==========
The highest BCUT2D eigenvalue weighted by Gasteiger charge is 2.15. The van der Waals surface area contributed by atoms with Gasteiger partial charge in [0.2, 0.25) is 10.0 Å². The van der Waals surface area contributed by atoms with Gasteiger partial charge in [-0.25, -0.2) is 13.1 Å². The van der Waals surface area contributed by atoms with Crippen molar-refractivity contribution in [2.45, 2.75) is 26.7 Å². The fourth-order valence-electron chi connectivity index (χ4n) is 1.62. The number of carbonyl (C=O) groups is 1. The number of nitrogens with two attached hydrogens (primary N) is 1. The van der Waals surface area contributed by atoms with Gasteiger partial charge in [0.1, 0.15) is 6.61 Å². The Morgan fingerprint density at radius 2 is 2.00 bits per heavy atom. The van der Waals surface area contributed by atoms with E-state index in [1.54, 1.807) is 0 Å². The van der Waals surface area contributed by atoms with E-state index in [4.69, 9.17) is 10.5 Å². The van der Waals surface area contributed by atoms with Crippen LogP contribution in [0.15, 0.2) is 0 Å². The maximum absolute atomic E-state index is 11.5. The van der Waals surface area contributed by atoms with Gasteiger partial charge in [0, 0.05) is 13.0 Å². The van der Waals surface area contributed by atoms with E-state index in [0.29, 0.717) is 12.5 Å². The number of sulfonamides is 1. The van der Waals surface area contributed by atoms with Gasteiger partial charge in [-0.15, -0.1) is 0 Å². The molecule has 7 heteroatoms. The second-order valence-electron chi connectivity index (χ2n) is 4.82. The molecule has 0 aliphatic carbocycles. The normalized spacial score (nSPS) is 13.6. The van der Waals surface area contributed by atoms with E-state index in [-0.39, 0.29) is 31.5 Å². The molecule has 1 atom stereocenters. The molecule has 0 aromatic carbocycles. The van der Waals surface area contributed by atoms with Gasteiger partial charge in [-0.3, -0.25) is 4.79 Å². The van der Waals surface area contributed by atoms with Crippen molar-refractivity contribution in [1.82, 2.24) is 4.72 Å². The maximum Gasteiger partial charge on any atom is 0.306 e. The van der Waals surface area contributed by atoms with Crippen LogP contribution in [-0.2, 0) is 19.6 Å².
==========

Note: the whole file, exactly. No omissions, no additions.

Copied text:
The highest BCUT2D eigenvalue weighted by Gasteiger charge is 2.15. The van der Waals surface area contributed by atoms with Gasteiger partial charge in [0.2, 0.25) is 10.0 Å². The van der Waals surface area contributed by atoms with Gasteiger partial charge in [-0.25, -0.2) is 13.1 Å². The van der Waals surface area contributed by atoms with Crippen molar-refractivity contribution in [2.45, 2.75) is 26.7 Å². The fourth-order valence-electron chi connectivity index (χ4n) is 1.62. The number of carbonyl (C=O) groups is 1. The number of nitrogens with two attached hydrogens (primary N) is 1. The van der Waals surface area contributed by atoms with Gasteiger partial charge in [0.1, 0.15) is 6.61 Å². The Morgan fingerprint density at radius 2 is 2.00 bits per heavy atom. The van der Waals surface area contributed by atoms with E-state index in [1.54, 1.807) is 0 Å². The van der Waals surface area contributed by atoms with E-state index in [4.69, 9.17) is 10.5 Å². The van der Waals surface area contributed by atoms with Crippen LogP contribution in [0.15, 0.2) is 0 Å². The maximum absolute atomic E-state index is 11.5. The van der Waals surface area contributed by atoms with Gasteiger partial charge in [0, 0.05) is 13.0 Å². The van der Waals surface area contributed by atoms with E-state index in [0.29, 0.717) is 12.5 Å². The number of sulfonamides is 1. The van der Waals surface area contributed by atoms with Gasteiger partial charge in [-0.15, -0.1) is 0 Å². The molecule has 7 heteroatoms. The second-order valence-electron chi connectivity index (χ2n) is 4.82. The molecule has 0 aliphatic carbocycles. The normalized spacial score (nSPS) is 13.6. The van der Waals surface area contributed by atoms with E-state index in [-0.39, 0.29) is 31.5 Å². The molecule has 1 atom stereocenters. The molecule has 0 aromatic carbocycles. The van der Waals surface area contributed by atoms with Gasteiger partial charge in [-0.3, -0.25) is 4.79 Å². The van der Waals surface area contributed by atoms with Crippen molar-refractivity contribution in [1.82, 2.24) is 4.72 Å². The maximum Gasteiger partial charge on any atom is 0.306 e. The van der Waals surface area contributed by atoms with Crippen LogP contribution in [-0.2, 0) is 19.6 Å².